Both Windows Vista and Windows Server 2008 still use the default behavior W2K, WXP, W2K3(R2) have. For both Windows Vista and Windows Server 2008 to locate a DC in the next closest site, it needs to be enabled explicitly. That can be done by using the following:

  • For WVT/W2K8 and later:
  • GPO setting path: "Computer ConfigurationAdministrative TemplatesSystemNet LogonDC Locator DNS Records"
  • GPO setting: "Try next closest site"
  • GPO setting mode: Enabled

To determine a DC within a set of DC of DCs in the client’s AD site that could authenticate the client:

  • NLTEST /DSGETDC:<FQDN DOMAIN>

To determine a writable DC within a set of DCs in the next closed AD site from the client’s perspective that could authenticate the client:

  • NLTEST /DSGETDC: <FQDN DOMAIN> /WRITABLE /TRY_NEXT_CLOSEST_SITE

Until now I talked about locating a DC for authentication. What I did not talk about yet is locating the SYSVOL to apply GPOs and to use the legacy NETLOGON share. Let’s see how that works.

Each AD domain contains one system domain DFS that allows access to the SYSVOL and NETLOGON share. After a computer or user has been authenticated a referral is requested at the authenticating DC for \<Domain Name><SYSVOL or NETLOGON>. The authenticating DC creates two lists being one list with random referrals IN the same AD site as the computer/user and one list with random referrals OUTside the AD site of the computer/user. As you can see the authenticating DC is not by default (it can be however) also the DC that provides access to the SYSVOL or NETLOGON shares. It can thus be another DC in the same AD site as the computer/user that will provide access to the SYSVOL or NETLOGON shares. To make sure the authenticating DC in the same AD site as the computer/user is at the top of the DFS referrals in-site list an update needs to be installed on the DCs and a registry configuration needs to be made on the same DCs. For more information see MS-KBQ831201.

In addition to installing the update on the DCs the following configuration needs to be made on the DCs to put the authenticating DC on top of the DFS referrals list:

  • Registry key: HKEY_LOCAL_MACHINESystemCurrentControlSetServicesDfsParameters
  • Registry value name: PreferLogonDC
  • Registry value type: REG_DWORD
  • Registry value data: 1

NOTE: This works on W2K and W2K3 and at this moment I’m not sure if it is still needed for W2K8.

It gets even worse if a computer/user is authenticated outside its AD site because its DC is not available or because it is a DC-less AD site. In that situation it will use ANY DC to gain access to the SYSVOL or NETLOGON shares and in the worst case it will use some DC on the other side of the world with the tiniest WAN link you can imagine. That kinda sucks!

For both W2K and W2K3 a solution exist so that the referral process uses the nearest referral based upon site link costs. To achieve this the following is needed:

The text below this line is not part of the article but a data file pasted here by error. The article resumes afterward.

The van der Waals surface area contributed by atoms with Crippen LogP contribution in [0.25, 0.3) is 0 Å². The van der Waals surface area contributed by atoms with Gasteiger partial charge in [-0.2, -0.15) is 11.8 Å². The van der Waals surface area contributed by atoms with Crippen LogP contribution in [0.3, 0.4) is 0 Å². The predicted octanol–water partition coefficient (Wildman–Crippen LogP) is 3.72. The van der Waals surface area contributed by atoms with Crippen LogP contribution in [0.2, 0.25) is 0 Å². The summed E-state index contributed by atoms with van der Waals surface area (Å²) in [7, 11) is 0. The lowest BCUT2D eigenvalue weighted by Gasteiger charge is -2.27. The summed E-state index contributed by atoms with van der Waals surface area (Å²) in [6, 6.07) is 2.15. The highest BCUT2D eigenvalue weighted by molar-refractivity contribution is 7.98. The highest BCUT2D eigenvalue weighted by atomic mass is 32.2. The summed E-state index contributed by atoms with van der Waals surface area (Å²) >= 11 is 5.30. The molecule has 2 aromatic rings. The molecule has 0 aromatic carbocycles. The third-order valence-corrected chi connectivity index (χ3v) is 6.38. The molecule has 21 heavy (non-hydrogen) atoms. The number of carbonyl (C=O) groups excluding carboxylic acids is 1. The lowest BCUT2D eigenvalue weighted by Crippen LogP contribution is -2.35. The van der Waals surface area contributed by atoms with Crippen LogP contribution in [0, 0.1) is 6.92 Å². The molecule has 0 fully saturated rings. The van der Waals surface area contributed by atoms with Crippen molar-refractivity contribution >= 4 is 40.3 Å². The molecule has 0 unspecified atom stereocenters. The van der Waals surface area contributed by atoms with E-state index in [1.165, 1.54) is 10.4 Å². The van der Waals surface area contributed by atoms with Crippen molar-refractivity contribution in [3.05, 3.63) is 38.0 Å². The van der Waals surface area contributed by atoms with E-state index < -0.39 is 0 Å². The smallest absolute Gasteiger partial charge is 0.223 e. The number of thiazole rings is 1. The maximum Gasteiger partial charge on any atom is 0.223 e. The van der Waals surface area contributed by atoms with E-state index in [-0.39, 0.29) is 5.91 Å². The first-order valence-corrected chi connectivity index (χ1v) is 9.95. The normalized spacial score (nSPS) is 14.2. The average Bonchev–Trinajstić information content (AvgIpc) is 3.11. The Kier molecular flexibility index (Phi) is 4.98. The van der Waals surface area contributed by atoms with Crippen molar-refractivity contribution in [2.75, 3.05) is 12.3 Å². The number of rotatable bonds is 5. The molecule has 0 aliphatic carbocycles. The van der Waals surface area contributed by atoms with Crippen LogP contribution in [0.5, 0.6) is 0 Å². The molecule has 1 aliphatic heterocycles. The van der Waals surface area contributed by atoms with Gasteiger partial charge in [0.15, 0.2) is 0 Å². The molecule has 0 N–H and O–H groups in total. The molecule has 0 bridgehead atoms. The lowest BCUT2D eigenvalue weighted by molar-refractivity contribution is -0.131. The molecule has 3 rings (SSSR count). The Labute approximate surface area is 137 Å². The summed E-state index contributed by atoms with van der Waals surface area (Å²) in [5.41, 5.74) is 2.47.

• For W2K SP4 (!) DCs
  • Install update as mentioned in MS-KBQ823362
  • Registry key: HKEY_LOCAL_MACHINESYSTEMCurrentControlSetServicesDfsDriver
  • Registry value name: DfsEnableSmartClient
  • Registry value type: REG_DWORD
  • Registry value data: 1

For W2K3(R2) DCs and later:

  • Registry key: HKEY_LOCAL_MACHINESYSTEMCurrentControlSetServicesDfsParameters
  • Registry value name: SiteCostedReferrals
  • Registry value type: REG_DWORD
  • Registry value data: 1

To determine DFS referral information:

  • DFSUTIL /SPCINFO
  • DFSUTIL /PKTINFO

NOTE: This works on W2K and W2K3 and at this moment I’m not sure if it is still needed for W2K8. If it is the most probably you need to use the W2K3 configuration

Now imagine the client used a DFS referral for the SYSVOL or NETLOGON outside of its AD site because its local DC was not available for some reason. Of course you want the client to fallback to its local DC in the AD site as soon as it becomes available to either access the SYSVOL or NETLOGON share. But will it do that? No! It will use the DFS referral outside its AD site until it is rebooted or its cached is reset. W2K3 SP1 allows a client to fallback to its local DFS referral target as soon as it becomes available again and it needs to access the SYSVOL or NETLOGON share.

On W2K3 SP1 DCs and later:

  • Registry key: HKEY_LOCAL_MACHINESYSTEMCurrentControlSetServicesDfsParameters
  • Registry value name: SysvolNetlogonTargetFailback
  • Registry value type: REG_DWORD
  • Registry value data: 1

On WXP SP2 clients and W2K3 SP1 servers:

For additional information, make sure to have a look at:

  • SRV record

How to verify that SRV DNS records have been created for a domain controller

SRV Resource Records

How to optimize the location of a domain controller or global catalog that resides outside of a client’s site

How DFS Works

http://blogs.technet.com/b/arnaud_jumelet/archive/2010/07/11/domain-controller-locator-in-depth.aspx

DC Locator Process in W2K, W2K3(R2) and W2K8 – PART 1
http://blogs.dirteam.com/blogs/jorge/archive/2007/06/30/dc-locator-process-in-w2k-w2k3-r2-and-w2k8-part-1.aspx

DC Locator Process in W2K, W2K3(R2) and W2K8 – PART 2
http://blogs.dirteam.com/blogs/jorge/archive/2007/07/02/dc-locator-process-in-w2k-w2k3-r2-and-w2k8-part-2.aspx

DC Locator Process in W2K, W2K3(R2) and W2K8 – PART 3
http://blogs.dirteam.com/blogs/jorge/archive/2007/07/02/dc-locator-process-in-w2k-w2k3-r2-and-w2k8-part-3.aspx

Posted in Active Directory, DNS | Tagged: , | 7 Comments »